Just as the four hour quote for a battery at 50% SOC to be fully recharged in four hours is certainly not achievable in a boat, but I don't see why if I have enough Solar I can't go from 85% to 100% in a full day? Having enough excess Solar is the key here, it doesn't matter where the electrons come from, ones you get from burning old dead Dinosaurs are the same as the ones you get from a PV array.
If you have the current this can be done but as batteries age it may take more hours to get to full than you have sun for. Now you start PSOC cycling... The best you can do is get them as full as you can every day and achieve a good healthy absorption cycle..

Quote:
Originally Posted by a64pilot View Post
Now I had to go back and look at emails, but Justin wan't the one I was conversing with, it was David, whatever that's worth. I honestly don't what either's position in the company is.
I believe David is Justin's brother but there is also Dave V. who is their chief engineer. They are all great guys!


Quote:
Originally Posted by a64pilot View Post
I was sent to him from aviation contacts from the Concorde aircraft battery, which I believe may be the same company. Anyway they sent me to David for me to get some batteries for my boat, he and I conversed several times on the phone etc., and again without dropping names he didn't like that a very well known marine electrical Engineer seemed to have people trying to work their batteries between 50% and 85% SOC, and he stressed to me that his batteries were great batteries just like the Concorde's, but partial SOC cycling would kill them sooner than anything else would.
And here is where the confusion stems from. That is not necessarily what the "marine engineer" wants to see people do it is a reality of charging with fossil fuels.

Most sailboat boat owners do not have the space or ability to fit alternative energy that can accommodate getting to "full" each day, especially as batteries age.. If you do the batteries can last a very long time..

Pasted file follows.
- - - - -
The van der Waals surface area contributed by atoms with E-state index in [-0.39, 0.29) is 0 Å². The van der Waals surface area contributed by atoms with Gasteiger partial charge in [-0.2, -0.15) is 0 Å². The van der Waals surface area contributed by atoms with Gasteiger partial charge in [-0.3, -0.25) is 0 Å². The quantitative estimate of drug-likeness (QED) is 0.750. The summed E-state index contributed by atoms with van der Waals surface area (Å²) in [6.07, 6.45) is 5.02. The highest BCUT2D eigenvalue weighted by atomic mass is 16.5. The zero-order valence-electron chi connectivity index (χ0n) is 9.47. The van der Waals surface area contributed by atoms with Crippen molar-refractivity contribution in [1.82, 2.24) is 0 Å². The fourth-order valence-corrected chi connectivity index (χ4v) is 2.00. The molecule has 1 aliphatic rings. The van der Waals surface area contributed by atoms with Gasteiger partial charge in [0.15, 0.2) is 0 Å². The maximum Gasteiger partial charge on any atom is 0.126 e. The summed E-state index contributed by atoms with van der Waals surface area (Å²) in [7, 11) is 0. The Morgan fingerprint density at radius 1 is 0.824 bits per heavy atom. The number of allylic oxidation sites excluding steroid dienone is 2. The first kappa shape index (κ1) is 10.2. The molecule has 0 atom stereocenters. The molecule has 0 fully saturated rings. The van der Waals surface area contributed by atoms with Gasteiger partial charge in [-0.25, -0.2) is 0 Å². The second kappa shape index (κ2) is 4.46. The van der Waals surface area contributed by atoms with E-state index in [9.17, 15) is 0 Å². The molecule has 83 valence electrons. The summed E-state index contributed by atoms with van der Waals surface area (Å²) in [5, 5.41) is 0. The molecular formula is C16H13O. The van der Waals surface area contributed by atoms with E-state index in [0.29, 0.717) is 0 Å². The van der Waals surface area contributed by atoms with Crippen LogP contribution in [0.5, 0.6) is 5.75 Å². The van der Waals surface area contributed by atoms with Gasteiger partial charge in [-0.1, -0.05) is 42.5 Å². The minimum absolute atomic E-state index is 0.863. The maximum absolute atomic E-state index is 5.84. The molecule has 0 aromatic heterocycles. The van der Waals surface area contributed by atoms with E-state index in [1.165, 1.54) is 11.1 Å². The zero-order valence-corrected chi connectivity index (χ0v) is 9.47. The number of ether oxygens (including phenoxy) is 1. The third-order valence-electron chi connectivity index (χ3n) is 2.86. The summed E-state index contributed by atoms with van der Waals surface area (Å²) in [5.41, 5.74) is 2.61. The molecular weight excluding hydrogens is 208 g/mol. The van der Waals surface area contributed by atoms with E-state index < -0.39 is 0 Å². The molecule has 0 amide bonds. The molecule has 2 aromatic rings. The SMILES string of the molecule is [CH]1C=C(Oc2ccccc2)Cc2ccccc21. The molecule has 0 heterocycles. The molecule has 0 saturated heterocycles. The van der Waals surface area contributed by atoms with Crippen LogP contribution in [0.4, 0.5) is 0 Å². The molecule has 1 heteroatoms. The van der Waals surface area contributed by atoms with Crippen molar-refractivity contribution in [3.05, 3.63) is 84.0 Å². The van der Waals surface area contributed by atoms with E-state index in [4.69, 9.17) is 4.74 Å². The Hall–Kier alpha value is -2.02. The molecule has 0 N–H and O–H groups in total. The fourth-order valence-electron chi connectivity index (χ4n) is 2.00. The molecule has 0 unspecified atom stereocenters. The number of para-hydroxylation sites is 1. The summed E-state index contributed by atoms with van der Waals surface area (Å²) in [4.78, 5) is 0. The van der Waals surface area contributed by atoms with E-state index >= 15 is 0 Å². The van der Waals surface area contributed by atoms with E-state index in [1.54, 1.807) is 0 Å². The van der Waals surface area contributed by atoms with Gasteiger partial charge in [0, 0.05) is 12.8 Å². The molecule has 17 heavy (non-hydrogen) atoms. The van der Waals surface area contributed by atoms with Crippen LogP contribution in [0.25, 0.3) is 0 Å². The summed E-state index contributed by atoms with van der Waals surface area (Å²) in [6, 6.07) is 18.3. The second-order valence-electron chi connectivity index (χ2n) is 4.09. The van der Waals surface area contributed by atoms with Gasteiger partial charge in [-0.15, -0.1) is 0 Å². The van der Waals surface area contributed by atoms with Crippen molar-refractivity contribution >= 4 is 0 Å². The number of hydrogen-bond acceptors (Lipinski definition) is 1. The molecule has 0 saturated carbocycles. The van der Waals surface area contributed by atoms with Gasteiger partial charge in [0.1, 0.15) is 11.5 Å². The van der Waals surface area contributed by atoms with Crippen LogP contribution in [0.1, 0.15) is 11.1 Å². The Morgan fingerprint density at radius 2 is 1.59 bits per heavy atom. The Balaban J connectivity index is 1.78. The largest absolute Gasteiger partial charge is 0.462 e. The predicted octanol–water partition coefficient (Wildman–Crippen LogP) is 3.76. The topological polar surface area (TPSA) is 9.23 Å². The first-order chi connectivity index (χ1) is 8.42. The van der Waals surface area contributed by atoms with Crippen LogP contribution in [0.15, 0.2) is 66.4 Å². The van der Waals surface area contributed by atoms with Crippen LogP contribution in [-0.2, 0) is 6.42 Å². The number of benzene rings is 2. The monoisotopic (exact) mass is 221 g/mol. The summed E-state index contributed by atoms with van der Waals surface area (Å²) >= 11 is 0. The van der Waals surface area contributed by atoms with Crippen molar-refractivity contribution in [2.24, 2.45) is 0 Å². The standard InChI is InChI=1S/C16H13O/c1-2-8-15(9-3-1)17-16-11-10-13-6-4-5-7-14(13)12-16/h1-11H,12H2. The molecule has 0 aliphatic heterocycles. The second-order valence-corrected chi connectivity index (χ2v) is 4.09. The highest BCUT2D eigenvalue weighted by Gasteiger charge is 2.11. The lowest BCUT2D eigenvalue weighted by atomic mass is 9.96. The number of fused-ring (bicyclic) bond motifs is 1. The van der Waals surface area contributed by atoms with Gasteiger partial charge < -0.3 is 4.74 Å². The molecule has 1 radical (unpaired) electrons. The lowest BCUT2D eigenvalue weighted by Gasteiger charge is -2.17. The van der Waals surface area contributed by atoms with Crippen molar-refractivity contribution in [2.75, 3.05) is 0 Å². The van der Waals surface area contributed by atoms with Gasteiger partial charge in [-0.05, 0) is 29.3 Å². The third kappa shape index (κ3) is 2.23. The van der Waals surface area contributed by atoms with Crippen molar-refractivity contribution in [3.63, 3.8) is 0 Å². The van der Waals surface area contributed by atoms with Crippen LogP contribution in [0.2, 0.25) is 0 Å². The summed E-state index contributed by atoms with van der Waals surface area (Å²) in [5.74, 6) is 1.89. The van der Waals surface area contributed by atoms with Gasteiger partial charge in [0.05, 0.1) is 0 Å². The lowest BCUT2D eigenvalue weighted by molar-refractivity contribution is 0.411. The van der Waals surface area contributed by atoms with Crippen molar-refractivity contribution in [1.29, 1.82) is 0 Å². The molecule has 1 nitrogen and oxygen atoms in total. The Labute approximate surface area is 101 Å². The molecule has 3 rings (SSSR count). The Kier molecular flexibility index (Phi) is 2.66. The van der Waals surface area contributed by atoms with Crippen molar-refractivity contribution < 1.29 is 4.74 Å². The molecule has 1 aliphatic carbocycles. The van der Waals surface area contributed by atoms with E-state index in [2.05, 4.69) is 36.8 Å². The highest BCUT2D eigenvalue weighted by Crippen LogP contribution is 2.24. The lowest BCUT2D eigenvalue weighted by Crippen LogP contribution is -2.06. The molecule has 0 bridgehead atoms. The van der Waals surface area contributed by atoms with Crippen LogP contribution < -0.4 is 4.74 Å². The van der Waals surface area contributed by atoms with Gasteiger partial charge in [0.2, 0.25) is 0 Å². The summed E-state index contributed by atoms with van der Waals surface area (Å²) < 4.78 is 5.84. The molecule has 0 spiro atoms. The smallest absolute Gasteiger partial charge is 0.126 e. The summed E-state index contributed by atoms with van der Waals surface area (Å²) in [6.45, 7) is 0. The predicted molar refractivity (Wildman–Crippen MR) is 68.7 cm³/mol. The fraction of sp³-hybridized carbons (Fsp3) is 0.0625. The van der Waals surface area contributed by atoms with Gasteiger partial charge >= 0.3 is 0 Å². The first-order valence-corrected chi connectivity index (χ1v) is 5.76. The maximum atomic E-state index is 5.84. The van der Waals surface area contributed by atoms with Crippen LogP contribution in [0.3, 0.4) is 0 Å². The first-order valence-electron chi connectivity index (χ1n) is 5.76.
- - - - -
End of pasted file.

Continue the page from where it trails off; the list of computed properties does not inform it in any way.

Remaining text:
While fitting enough alt energy can be done, it rarely is. The point of the "marine engineer" is that using engines or generators to charge much beyond the transition from bulk to early absorption is wasteful and horribly inefficient.

On the other hand David is 100% correct in that cycling these batteries from 50% to 85% continually will destroy them in short order. Which I why I have been urging folks to install AGM batteries as a "system" so they can actually realize the investment they paid for. Getting to 100% as often as is humanly possible will result in the longest life.

Quote:
Originally Posted by a64pilot View Post
The implication was that was their weakness and that if I wanted a good long life out of them, ensuring they were fully recharged every cycle was they way to do it. I went to him saying my plan was to fully recharge them at least once a week using a generator, I came away with the idea that I needed to find a way to fully recharge them every cycle.
Yep... This however is a weakness of all lead acid batteries though some deal better with it than others. Flooded deep cycles batteries charged at 14.7V to 14.8V, and equalized, tend to last a good long time even when cycled to 50% to 85% quite regularly. Try that with some AGM batteries, that can't be equalized and you get a big hole in your pocket pretty quickly..